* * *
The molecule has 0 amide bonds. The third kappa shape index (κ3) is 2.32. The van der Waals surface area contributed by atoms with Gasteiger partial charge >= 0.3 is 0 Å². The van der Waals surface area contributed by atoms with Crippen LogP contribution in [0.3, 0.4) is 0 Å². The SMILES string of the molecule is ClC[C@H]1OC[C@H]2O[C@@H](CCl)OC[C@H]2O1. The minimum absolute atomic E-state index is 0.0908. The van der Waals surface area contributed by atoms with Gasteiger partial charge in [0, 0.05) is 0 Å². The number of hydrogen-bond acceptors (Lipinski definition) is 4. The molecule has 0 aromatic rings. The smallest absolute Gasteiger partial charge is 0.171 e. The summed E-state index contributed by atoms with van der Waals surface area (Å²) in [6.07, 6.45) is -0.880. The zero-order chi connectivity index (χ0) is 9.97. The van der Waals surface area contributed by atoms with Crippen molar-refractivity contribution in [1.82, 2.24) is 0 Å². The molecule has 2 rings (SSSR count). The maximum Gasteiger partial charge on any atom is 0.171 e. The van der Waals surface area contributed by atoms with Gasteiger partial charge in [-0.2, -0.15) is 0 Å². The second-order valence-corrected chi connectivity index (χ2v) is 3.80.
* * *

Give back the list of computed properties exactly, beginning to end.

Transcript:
The molecule has 0 amide bonds. The third kappa shape index (κ3) is 2.32. The van der Waals surface area contributed by atoms with Gasteiger partial charge >= 0.3 is 0 Å². The van der Waals surface area contributed by atoms with Crippen LogP contribution in [0.3, 0.4) is 0 Å². The SMILES string of the molecule is ClC[C@H]1OC[C@H]2O[C@@H](CCl)OC[C@H]2O1. The minimum absolute atomic E-state index is 0.0908. The van der Waals surface area contributed by atoms with Gasteiger partial charge in [0, 0.05) is 0 Å². The number of hydrogen-bond acceptors (Lipinski definition) is 4. The molecule has 0 aromatic rings. The smallest absolute Gasteiger partial charge is 0.171 e. The summed E-state index contributed by atoms with van der Waals surface area (Å²) in [6.07, 6.45) is -0.880. The zero-order chi connectivity index (χ0) is 9.97. The van der Waals surface area contributed by atoms with Crippen molar-refractivity contribution in [1.82, 2.24) is 0 Å². The molecule has 2 rings (SSSR count). The maximum Gasteiger partial charge on any atom is 0.171 e. The van der Waals surface area contributed by atoms with Gasteiger partial charge in [-0.2, -0.15) is 0 Å². The second-order valence-corrected chi connectivity index (χ2v) is 3.80.